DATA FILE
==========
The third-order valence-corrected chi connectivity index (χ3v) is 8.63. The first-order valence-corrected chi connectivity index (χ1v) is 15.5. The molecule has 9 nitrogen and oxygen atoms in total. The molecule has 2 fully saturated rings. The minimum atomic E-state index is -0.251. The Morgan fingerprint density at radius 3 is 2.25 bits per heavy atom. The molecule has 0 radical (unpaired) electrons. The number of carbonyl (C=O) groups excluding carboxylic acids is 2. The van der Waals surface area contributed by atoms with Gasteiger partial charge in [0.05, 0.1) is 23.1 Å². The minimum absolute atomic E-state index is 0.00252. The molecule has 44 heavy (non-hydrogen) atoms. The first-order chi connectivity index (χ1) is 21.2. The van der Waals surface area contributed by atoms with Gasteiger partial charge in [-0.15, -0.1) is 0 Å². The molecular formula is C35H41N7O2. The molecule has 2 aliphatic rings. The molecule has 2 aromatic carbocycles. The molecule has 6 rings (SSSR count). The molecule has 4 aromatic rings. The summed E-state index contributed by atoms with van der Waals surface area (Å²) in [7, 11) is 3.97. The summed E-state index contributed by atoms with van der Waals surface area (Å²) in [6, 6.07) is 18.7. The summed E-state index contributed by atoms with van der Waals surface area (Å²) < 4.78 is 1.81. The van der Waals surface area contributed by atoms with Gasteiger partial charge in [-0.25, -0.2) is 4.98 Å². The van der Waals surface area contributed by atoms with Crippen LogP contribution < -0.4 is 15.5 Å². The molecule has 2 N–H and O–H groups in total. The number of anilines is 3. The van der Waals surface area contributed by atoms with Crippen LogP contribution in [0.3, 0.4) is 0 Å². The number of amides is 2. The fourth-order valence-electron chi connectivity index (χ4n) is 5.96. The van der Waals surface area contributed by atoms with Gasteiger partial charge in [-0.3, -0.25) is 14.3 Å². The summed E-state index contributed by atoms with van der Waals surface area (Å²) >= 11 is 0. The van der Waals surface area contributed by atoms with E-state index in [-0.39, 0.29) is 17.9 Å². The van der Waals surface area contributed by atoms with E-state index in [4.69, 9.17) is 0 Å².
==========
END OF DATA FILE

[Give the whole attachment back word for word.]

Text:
The third-order valence-corrected chi connectivity index (χ3v) is 8.63. The first-order valence-corrected chi connectivity index (χ1v) is 15.5. The molecule has 9 nitrogen and oxygen atoms in total. The molecule has 2 fully saturated rings. The minimum atomic E-state index is -0.251. The Morgan fingerprint density at radius 3 is 2.25 bits per heavy atom. The molecule has 0 radical (unpaired) electrons. The number of carbonyl (C=O) groups excluding carboxylic acids is 2. The van der Waals surface area contributed by atoms with Gasteiger partial charge in [0.05, 0.1) is 23.1 Å². The minimum absolute atomic E-state index is 0.00252. The molecule has 44 heavy (non-hydrogen) atoms. The first-order chi connectivity index (χ1) is 21.2. The van der Waals surface area contributed by atoms with Gasteiger partial charge in [-0.15, -0.1) is 0 Å². The molecular formula is C35H41N7O2. The molecule has 2 aliphatic rings. The molecule has 2 aromatic carbocycles. The molecule has 6 rings (SSSR count). The molecule has 4 aromatic rings. The summed E-state index contributed by atoms with van der Waals surface area (Å²) in [7, 11) is 3.97. The summed E-state index contributed by atoms with van der Waals surface area (Å²) in [6, 6.07) is 18.7. The summed E-state index contributed by atoms with van der Waals surface area (Å²) < 4.78 is 1.81. The van der Waals surface area contributed by atoms with Gasteiger partial charge in [-0.25, -0.2) is 4.98 Å². The van der Waals surface area contributed by atoms with Crippen LogP contribution < -0.4 is 15.5 Å². The molecule has 2 N–H and O–H groups in total. The number of anilines is 3. The van der Waals surface area contributed by atoms with Crippen LogP contribution in [0.3, 0.4) is 0 Å². The number of amides is 2. The fourth-order valence-electron chi connectivity index (χ4n) is 5.96. The van der Waals surface area contributed by atoms with Gasteiger partial charge in [-0.3, -0.25) is 14.3 Å². The summed E-state index contributed by atoms with van der Waals surface area (Å²) >= 11 is 0. The van der Waals surface area contributed by atoms with E-state index in [-0.39, 0.29) is 17.9 Å². The van der Waals surface area contributed by atoms with E-state index in [4.69, 9.17) is 0 Å².